Sensibly high on the list is Phase II of the Montrose Parkway, which will extend the road from MD 355 to Parklawn Drive. The latest draft makes a specific request of $25 million from the state for that project. A grade-separated Montrose Parkway is critical to even begin handling the massive increase in traffic that will result from development in the Pike District area. There are also quite a few needed intersection improvements, and attention to the Metrobus Priority Corridor Network.
Not so sensible is the late-yet-premature placement of several Bus Rapid Transit lines on the Construction priority list. The inclusion of BRT routes for MD 355 (Clarksburg to Bethesda) and US 29 finally and authoritatively disprove politicians' assertions that BRT was a long-range idea, many years off in the future. Now we're being told that BRT lines will begin operation before County Executive Ike Leggett's current term is up in 2018.
The US 29 route has leapfrogged over many longstanding and more-deserving priorities on the list, such as the Georgia Avenue-Norbeck Road interchange and I-270-Newcut Road interchange, as well as needed interchanges on 29 itself. Neither the US 29 nor the MD 355 BRT projects have even a penny in identified funding, no credible ridership projections, and would reduce existing automobile capacity on both roads - making traffic worse, not better.
This comes as the Montgomery County Department of Transportation released an "interview" with its own acting director, Al Roshdieh, on Monday, in which he appears to endorse the truly farcical idea that no new roads can be built in Montgomery County.
That assertion is simply not true. Rights-of-way continue to exist for long-delayed, necessary freeways throughout Montgomery County. These routes include an extension of I-370 west for a new Potomac River crossing, the Rockville Freeway (Montrose Parkway and Rockville Facility right-of-way) between Falls Road and the ICC, the M-83 Midcounty Highway Extended (from Montgomery Village Avenue to Ridge Road (MD 27), and the Northern Parkway. If someone tries to tell you there's no room for new roads in Montgomery County, you can rest assured they are pushing a political and developer agenda, not facts. These new roads are in addition to the potential of extending the HOT lane network into Maryland, via widening of I-270 and I-495 in Montgomery County.
Given the moribund state of the county's economic development - not a single major corporation having moved here in over a decade, the worst office market in 30 years, and a laughable number of high-wage jobs created in comparison with Northern Virginia and the District - one can be justifiably shocked that only a single one of those roads is even being studied right now (the M-83), much less being placed on a priority list, or in a master plan.
Compare Montgomery County's lackluster economy with that of Texas, where Governor Rick Perry made infrastructure and highway construction a major priority:
"[A]ny governor in America would be happy to boast, as Perry has, about the kind of economic expansion Texas has experienced in the last decade or so.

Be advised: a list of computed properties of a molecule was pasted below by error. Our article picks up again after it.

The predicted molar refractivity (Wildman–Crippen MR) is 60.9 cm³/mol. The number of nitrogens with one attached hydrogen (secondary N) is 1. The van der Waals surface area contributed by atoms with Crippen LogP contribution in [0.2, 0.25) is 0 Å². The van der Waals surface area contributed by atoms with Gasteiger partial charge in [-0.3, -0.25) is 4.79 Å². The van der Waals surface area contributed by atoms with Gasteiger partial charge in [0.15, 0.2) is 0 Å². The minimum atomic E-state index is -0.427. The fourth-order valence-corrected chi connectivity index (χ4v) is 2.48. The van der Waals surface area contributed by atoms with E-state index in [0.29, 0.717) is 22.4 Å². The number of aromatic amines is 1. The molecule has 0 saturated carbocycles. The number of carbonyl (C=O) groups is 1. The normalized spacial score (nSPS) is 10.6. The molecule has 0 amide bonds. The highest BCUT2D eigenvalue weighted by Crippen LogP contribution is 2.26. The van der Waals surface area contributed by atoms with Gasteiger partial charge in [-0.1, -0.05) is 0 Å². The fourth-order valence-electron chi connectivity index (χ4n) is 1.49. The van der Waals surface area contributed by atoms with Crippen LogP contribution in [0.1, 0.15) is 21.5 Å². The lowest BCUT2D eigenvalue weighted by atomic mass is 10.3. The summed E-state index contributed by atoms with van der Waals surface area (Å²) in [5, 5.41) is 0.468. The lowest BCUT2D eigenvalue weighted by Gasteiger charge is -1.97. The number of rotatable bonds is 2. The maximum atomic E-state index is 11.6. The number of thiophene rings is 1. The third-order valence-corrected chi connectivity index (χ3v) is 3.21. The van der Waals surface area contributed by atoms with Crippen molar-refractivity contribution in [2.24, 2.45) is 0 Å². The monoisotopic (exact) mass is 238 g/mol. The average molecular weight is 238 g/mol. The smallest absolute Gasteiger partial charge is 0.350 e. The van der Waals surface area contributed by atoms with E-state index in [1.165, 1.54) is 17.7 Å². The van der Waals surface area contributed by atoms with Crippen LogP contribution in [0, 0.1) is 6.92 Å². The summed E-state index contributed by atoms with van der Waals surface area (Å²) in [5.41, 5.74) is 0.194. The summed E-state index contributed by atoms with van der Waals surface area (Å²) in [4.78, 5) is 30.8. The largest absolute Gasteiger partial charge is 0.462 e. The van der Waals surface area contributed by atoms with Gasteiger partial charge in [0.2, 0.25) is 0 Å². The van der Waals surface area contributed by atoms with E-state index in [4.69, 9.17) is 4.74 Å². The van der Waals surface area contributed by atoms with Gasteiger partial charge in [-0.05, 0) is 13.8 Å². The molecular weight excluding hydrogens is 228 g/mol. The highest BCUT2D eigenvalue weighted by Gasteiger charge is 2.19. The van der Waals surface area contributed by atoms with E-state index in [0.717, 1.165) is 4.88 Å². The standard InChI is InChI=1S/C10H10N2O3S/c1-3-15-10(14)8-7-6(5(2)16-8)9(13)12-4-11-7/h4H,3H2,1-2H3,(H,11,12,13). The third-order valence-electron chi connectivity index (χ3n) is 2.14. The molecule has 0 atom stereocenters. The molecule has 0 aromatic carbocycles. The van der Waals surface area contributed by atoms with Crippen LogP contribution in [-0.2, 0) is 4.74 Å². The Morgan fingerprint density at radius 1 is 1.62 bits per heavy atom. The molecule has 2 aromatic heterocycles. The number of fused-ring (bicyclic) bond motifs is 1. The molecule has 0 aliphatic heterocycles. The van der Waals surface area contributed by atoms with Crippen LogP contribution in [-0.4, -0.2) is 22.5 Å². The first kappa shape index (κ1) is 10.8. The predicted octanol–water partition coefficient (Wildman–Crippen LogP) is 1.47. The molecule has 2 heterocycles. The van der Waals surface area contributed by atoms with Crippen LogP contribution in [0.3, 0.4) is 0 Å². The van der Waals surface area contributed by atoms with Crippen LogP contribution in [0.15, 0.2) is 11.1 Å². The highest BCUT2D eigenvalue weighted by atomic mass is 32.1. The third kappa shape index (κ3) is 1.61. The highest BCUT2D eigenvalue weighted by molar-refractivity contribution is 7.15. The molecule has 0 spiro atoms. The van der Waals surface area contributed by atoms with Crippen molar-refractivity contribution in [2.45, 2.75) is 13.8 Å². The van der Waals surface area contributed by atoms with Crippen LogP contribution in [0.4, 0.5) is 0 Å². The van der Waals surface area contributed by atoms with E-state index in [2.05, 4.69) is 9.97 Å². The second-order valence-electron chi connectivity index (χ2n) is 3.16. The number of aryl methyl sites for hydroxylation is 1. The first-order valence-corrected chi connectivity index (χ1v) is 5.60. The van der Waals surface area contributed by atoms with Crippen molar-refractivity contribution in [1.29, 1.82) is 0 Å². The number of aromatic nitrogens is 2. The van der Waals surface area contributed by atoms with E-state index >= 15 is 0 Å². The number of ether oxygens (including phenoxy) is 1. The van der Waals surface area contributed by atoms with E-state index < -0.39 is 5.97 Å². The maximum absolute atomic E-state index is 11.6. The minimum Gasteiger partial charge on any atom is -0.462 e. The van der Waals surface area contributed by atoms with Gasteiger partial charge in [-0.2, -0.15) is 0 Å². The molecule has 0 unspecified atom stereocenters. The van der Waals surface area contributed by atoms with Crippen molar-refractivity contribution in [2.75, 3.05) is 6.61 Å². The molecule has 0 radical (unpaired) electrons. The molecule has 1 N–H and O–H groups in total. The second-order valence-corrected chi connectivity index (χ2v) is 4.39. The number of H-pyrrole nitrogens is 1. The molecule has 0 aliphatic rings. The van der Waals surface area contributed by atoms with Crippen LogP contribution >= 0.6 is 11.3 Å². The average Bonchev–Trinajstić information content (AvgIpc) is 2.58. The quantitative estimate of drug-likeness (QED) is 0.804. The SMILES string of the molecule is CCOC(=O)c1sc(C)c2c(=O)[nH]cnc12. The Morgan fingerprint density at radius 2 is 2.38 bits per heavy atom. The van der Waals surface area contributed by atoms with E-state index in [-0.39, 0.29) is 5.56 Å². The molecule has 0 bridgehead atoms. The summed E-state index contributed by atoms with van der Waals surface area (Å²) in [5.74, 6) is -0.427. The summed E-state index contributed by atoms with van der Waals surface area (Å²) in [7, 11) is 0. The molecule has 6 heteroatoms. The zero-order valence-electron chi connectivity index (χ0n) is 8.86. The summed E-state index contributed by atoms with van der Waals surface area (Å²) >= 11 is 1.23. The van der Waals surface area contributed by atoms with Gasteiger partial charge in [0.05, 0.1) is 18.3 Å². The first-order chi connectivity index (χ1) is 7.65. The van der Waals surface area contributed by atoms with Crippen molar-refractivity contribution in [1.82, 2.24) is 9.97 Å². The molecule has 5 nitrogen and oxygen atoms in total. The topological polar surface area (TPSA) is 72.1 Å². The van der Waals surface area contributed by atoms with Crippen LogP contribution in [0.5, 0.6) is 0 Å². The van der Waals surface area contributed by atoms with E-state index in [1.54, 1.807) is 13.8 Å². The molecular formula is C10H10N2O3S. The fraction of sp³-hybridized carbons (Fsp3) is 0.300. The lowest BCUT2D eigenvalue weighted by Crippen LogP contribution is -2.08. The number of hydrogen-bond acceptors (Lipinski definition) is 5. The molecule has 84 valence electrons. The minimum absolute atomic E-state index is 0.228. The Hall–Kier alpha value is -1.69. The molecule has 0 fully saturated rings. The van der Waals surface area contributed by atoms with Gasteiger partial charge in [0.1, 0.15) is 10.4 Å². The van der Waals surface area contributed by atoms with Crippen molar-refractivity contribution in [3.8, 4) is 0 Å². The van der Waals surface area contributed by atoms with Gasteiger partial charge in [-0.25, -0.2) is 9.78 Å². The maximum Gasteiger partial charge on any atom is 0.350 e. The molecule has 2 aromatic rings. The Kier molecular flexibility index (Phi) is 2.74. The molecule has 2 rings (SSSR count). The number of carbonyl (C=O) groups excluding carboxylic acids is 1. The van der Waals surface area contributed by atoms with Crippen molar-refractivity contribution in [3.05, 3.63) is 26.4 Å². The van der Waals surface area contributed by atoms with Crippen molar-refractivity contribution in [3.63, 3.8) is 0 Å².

From 2003 to 2013, Texas produced a third of the net new jobs in America. It has been the top exporting state for the last 12 years in a row, and recently Texas surpassed California as the top exporter of technology, according to the TechAmerica Foundation.
Under Perry, Texas has been given top honors five times for corporate relocations by Site Selection magazine, and the governor credits the state’s pro-business policies — including millions in tax subsidies used to entice companies such as Toyota to set up its American headquarters here — as a major factor driving the boom."
Incoming governor Hogan surely is aiming for a jobs record more like Perry's than Montgomery County's. Purple Line jobs? That's good for a laugh. The only long-term jobs created by the Purple Line will be the baristas and jeans-folders working the ground floor retail of the luxury apartment buildings that will displace the low-income residents and small businesses along its route. Corridor Cities Transitway bus ridership numbers? Good for a laugh, too, at best. It's luxury housing development that would be spawned by the CCT, not high-wage jobs. Those jobs would be here today if they were coming, as they in no way require BRT. Hogan would do better to emulate Perry's example than to pay attention to the cacophony of developer-funded editorials demanding support of the Purple Line (the latter following the absurdist logic of, "We totally opposed you, trashed you all year, and didn't donate to your campaign - now do what we say!).
With sensible Democrats such as Sen. Mark Warner (new Potomac River crossing), Rep. John Delaney (widening I-270) and County Councilmember Craig Rice (widening I-270, building M-83) supporting highway projects, now is the time to work in a bipartisan fashion to achieve the economic development and congestion relief needs of Montgomery County.
The priority list should emphasize the projects that move the most people for the least money, and the most corporate headquarters and high-wage jobs - highways.